In such circumstances, a second-order factor model was generated and tested (Figure 1). This alternative solution examined whether a latent general reality testing factor existed (“Organizational police stress”, such as McCreary and Thompson [15,65,66] considered when they developed the instrument and also other authors who adapted it for different countries and realities [12,79,82,83]), in addition to two dimensions (“Poor management and lack of resources” and “Responsibilities and burden”, where all items are related with organizational aspects). Based on high modification indices, the two first order dimensions have been re-specified. Items 3, 10, 12 and 14 loaded in more than one factor and, therefore, were excluded in this analysis. We also allowed errors to covary for items 4 and 7, 13 and 20, and 17 and 18. After estimating the model, we verified that this model did not fit well statistically (χ2(100) = 851.93, p < 0.001), but it did fit well descriptively (CFI = 0.90; RMSEA = 0.10 [90% CI 0.09–0.10]; SRMR = 0.06). It should be noted that the χ2; value is sensitive to sample size, indicating significant misfit even in good fit models [84]. All factor loadings were statistically significant (Figure 1). This 16-item solution should be preferred overall. The reliability of the two subscales was good (α= 0.91 and CR = 0.91 for Factor 1 and α = 0.88 and CR = 0.87 for Factor 2). Good internal consistency was obtained for the full scale involving 16 items (α = 0.93).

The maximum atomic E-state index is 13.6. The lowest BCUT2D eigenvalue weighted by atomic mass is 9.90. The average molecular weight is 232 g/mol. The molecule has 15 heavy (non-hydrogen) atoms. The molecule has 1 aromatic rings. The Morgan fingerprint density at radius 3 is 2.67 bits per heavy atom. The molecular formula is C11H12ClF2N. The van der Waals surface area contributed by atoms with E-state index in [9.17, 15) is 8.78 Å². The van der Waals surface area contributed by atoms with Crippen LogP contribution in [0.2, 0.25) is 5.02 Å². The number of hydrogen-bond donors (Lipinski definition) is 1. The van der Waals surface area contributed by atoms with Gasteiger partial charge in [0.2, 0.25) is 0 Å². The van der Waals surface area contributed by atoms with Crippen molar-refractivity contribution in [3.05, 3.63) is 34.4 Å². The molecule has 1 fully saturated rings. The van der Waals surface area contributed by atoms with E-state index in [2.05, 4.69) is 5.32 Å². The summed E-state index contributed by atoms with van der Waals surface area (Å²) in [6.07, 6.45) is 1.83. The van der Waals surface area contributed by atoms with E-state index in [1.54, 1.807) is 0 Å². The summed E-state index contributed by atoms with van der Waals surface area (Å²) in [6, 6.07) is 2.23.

3.2. Job Stress, Burnout and Coping among Police Officers: Descriptive Statistics and Group Differences

Considering instruments’ cut-off values (Table 3), findings showed operational stress is high for 88.4% of the sample, while organizational stress is high for 87.2%. Regarding burnout, for Enthusiasm 9.8% of the sample presented a very low level and 23.7% a low level. The percentage of participants who presented high and critical levels was, respectively, 22.6% and 12.2% for Psychological exhaustion, 26.9% and 10.2% for Indolence, 35.3% and 10.3% for Guilt and 23.7% and 10.9% for Burnout. With Gil-Monte’s profiles [67], 35% of the sample (n = 396) was included in Profile 1 (high burnout but low guilt), and only 9.5% (n = 108) was included in Profile 2 (high burnout and guilt), while the rest of the sample did not present any specific profile. Finally, regarding resilient coping 53.8% of the sample presented low values, while 24.7% presented moderate values, and only 11.5% presented a high resilient coping.
Descriptive analyses for all dimensions were performed (Table 4) and showed at least one participant had the minimum or the maximum value allowed by the scales’ range. Standard deviation was higher for the responsibilities and burden dimension of organizational stress as well for the psychological exhaustion dimension of burnout. Considering mean values, for Operational stress, levels were high and higher than Organizational stress. Poor management and lack of resources presented the highest value for job stress, while Responsibilities and burden had the lowest value for job stress. Burnout presented moderate mean values, higher for Psychologic exhaustion and Indolence, than for Enthusiasm and Burnout, while Guilt presented a low value. Regarding coping, resilient coping presented moderate levels, while task orientated presented the highest value, followed by emotion-coping and avoidance orientated coping, which presented the lowest value.